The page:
Vail’s Middle Creek housing in limbo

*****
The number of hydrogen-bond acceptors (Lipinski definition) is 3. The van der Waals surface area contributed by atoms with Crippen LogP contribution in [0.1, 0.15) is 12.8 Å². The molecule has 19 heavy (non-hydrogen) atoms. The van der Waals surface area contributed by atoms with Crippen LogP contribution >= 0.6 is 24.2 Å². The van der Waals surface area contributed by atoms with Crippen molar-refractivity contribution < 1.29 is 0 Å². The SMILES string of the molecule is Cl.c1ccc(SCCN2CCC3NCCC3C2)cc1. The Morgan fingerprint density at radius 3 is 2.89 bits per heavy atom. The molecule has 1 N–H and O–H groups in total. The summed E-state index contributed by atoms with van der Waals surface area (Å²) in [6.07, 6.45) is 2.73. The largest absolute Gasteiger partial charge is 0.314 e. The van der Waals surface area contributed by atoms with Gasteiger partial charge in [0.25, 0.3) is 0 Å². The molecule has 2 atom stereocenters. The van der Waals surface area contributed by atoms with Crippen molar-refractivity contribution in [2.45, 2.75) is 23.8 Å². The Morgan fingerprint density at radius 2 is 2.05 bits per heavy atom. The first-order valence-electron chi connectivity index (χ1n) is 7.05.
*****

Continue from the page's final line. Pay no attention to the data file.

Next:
Opponents and supporters couldn’t reach middle ground Monday, but the town’s Planning and Environmental Commission, or PEC, gladly stayed in the middle of the road.After more than two dozen people offer comments for more than two hours Monday, the commission delayed a final decision on whether to recommend the proposed affordable 142-unit apartment complex until. Sept. 9, when they plan to review a final application on Vail’s largest affordable housing proposal to date with members of Vail’s Design Review Board, or DRB.The decision mirrors a similar route taken by the DRB last week, when its members opted to delay a final decision on the $23 million project just west of the Mountain Bell microwave tower. Commissioner cited concerns about “massing and density” on the 25-acre Mountain Bell site, now known as Middle Creek.”Go to the town council; don’t come here and make our meetings long,” said PEC Commissioner Erickson Shirley, adding that after more than 12 months, two major redesigns and more than 30 public meetings, the project’s merit is still under debate – in the wrong arena.”If you guys don’t like the rent, go to the council. If you don’t like downvalley workers living up here, go to the housing authority, because we can’t change it,” he said, pointing to a poster on the wall stating the PEC’s reviews are limited to the zoning code and the town’s master plans.Shirley joined six of the seven PEC commissioners in support the project. Commissioner George Lamb, however, remained “emphatically against it” because of its “size and scope.”Mike Coughland of Coughland & Company, Middle Creek’s Denver-based developer, said if he can put concerns about rockfall hazards to rest and come up with a way to ease both boards’ unease with a four-story view from the east, the project may stand a chance. An appeal to the council is likely, he said, and financing for the project depends on an Oct. 31 approval deadline.Coughland said time is running out on coming up with the perfect housing project.”It is the Cadillac of affordable housing projects,” Coughland said. “It has covered parking – you rarely see that in a housing project. There is an elevator building – you don’t see that in housing projects. This is truly the finest so far in my experience.”But opponents and supporters clashed over issues far greater.”I must say this is an ill-conceived plan for this site,” said Tom Farnsworth, a Spraddle Creek homeowner and Memphis-based developer. “Vail is a wonderful place, so why wouldn’t you want the very best at your front door?”The very best, one supporter said, are the ones that can pay only $530 to $1,350 for a studio or three-bedroom apartment, respectively, in a rent-controlled complex in walking distance to Vail Village.Joel Heath, a Vail business owner who specializes in marketing Vail to the young and active, said a resort like Vail depends on the 18- to 34-year-old age group.”They chose lifestyle over revenue, and there is nobody in this community that deserves our front door more than these people on the front line. We tip these guys 20 percent. The least we can do is provide them with affordable housing.”Geraldine Haldner covers Vail, Minturn and Red Cliff. She can be reached at (970) 949-0555, ext. 602 or at email@example.com.